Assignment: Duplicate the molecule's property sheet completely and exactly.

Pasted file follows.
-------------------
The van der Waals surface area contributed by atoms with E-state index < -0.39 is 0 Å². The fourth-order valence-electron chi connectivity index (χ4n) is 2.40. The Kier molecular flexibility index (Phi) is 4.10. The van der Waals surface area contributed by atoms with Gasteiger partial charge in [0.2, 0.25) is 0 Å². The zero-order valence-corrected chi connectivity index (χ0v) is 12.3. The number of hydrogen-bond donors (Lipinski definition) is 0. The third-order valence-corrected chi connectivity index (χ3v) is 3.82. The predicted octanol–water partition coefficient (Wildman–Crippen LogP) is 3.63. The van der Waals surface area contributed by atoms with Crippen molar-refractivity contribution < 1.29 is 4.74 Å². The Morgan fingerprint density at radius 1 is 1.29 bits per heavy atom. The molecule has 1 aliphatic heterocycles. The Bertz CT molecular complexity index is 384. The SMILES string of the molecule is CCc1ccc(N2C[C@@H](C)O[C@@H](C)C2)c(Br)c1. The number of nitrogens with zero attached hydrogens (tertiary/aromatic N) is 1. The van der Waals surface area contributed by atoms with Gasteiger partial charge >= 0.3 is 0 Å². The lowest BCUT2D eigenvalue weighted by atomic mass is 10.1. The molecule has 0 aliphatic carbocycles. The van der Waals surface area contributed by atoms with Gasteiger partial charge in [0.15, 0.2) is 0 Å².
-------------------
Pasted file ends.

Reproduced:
The van der Waals surface area contributed by atoms with E-state index < -0.39 is 0 Å². The fourth-order valence-electron chi connectivity index (χ4n) is 2.40. The Kier molecular flexibility index (Phi) is 4.10. The van der Waals surface area contributed by atoms with Gasteiger partial charge in [0.2, 0.25) is 0 Å². The zero-order valence-corrected chi connectivity index (χ0v) is 12.3. The number of hydrogen-bond donors (Lipinski definition) is 0. The third-order valence-corrected chi connectivity index (χ3v) is 3.82. The predicted octanol–water partition coefficient (Wildman–Crippen LogP) is 3.63. The van der Waals surface area contributed by atoms with Crippen molar-refractivity contribution < 1.29 is 4.74 Å². The Morgan fingerprint density at radius 1 is 1.29 bits per heavy atom. The molecule has 1 aliphatic heterocycles. The Bertz CT molecular complexity index is 384. The SMILES string of the molecule is CCc1ccc(N2C[C@@H](C)O[C@@H](C)C2)c(Br)c1. The number of nitrogens with zero attached hydrogens (tertiary/aromatic N) is 1. The van der Waals surface area contributed by atoms with Gasteiger partial charge >= 0.3 is 0 Å². The lowest BCUT2D eigenvalue weighted by atomic mass is 10.1. The molecule has 0 aliphatic carbocycles. The van der Waals surface area contributed by atoms with Gasteiger partial charge in [0.15, 0.2) is 0 Å².